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Banking Sector is the Mainstay of the Country's Economic Revival

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Banking Sector is the Mainstay of the Country's Economic Revival

Most of the sectors were affected by the lockdowns and prohibitory orders. However, the banking sector was not affected much.

Over the last one and a half years, many bank employees were infected with coronavirus, some got seriously ill and some lost their lives. Even in such a difficult situation, we managed to provide banking services.

Net interest income is the main source of earning for banks. After the start of the Covid-19 pandemic, income from interest along with other commissions, service charges have not been satisfactory. Only a little in interest and principal amount of the money loaned to businesses of the pandemic-affected sectors has been repaid.

In spite of the bad economic situation, the business of banks grew noticeably. The increase in profit last year was due to the earnings from the sale of stocks of microfinance and other companies the banks had invested in long ago. But the operating profit of banks has declined.

The banking sector is the mainstay of the country's economic revival. Banks have helped keep the economy afloat after the pandemic began. We know our responsibilities well and will work with the stakeholders for the economic recovery.

Banks in other countries were afraid to lend money during the worst times of the Covid-19 crisis. But banks in Nepal set a new record in lending even during this time of severe slowdown and uncertainty.

After the pandemic started, bankers discussed the ways to help keep the economy afloat. As banks had sufficient investment-grade liquidity, we decided to mobilise loans significantly. As a result, the credit flow has doubled in the last fiscal year. Commercial banks usually disburse Rs 400 billion in new loans annually. However, the amount reached Rs 800 billion in the last fiscal year. Similarly, banks have also lent money in concessional loans enthusiastically to support the struggling businesses. The number of borrowers of concessional loans was 32,448 by the end of the fiscal year 2019/20 which reached more than 100,000 with such loans totaling Rs 161 billion. There is a high credit flow to sectors such as SME, energy and agriculture.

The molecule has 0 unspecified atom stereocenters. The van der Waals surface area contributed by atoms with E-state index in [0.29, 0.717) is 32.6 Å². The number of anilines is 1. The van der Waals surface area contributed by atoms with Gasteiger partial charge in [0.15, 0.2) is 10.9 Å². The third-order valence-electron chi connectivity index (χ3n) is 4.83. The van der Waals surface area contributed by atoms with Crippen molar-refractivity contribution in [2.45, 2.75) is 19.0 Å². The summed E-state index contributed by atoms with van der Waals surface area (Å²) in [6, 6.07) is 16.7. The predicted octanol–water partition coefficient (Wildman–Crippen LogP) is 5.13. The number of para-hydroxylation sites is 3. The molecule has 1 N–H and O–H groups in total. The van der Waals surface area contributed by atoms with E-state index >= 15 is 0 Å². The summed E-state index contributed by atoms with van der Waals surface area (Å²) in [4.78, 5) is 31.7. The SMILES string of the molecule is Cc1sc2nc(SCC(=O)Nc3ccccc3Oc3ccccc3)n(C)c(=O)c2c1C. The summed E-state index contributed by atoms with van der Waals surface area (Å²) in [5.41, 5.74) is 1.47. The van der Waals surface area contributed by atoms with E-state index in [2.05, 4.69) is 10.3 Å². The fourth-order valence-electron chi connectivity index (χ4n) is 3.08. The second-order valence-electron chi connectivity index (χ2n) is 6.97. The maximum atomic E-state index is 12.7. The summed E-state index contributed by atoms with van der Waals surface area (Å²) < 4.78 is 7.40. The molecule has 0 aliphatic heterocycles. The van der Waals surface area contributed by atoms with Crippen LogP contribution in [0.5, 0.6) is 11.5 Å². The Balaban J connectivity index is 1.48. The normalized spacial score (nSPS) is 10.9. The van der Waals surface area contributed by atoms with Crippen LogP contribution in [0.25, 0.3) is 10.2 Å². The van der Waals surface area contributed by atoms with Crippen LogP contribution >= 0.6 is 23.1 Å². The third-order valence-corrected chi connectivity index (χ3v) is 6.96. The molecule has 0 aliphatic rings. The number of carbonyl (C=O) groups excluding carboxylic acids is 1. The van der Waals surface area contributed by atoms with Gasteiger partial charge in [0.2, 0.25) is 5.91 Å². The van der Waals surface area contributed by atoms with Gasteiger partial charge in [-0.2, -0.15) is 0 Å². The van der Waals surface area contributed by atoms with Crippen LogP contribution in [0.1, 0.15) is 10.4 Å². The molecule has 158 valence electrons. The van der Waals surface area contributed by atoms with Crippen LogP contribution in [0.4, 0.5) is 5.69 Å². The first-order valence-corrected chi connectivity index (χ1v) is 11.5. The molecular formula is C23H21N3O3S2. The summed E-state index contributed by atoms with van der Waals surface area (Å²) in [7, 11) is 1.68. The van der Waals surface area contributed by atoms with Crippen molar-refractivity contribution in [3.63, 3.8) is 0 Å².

The country's exports increased by 44.4 percent in the last fiscal year. Imports also increased by 8.7 percent. Similarly, the government collected Rs 938.32 billion in revenue.

Previously, there was no such growth in import, export and credit. It is encouraging to see this level of growth even during the sharp economic slowdown, and behind all this are the loans disbursed by the banks. The focus of Nepal Rastra Bank has been to support struggling businesses, and banks have played an instrumental role in this respect. Now the banking sector is ready to play whatever role is necessary for the country's economic revival.

The monetary policy for the current fiscal year has also addressed many issues related to economic recovery. We will now help implement the arrangements as directed by the central bank. The interest rate has also been maintained at single digit which is helping to increase demand in the market.

Access to finance in the country is increasing. Based on the deposit accounts, we have estimated that more than 75 percent of Nepalis had access to finance by the end of the last fiscal year. However, the exact figure is yet to come out. In the previous fiscal year, 67 percent of citizens had access to finance. Last year, 3.84 million new deposit accounts were opened in commercial banks. Even if there is duplication, two million new bank accounts have been opened.

Similarly, banks have expanded their operation in almost all parts of the country; out of the 753 local levels, commercial banks have branches in 750 levels. Most of the account holders do banking transactions on a regular basis. Bank accounts have also been opened for social security allowances. The number of loan accounts is also increasing. Overall, Nepal's financial access is the best in South Asia. This will also spur on the revival of the economy.

(Dahal is President of Nepal Bankers’ Association and CEO of Sanima Bank Limited. This article is based on conversation with him.)

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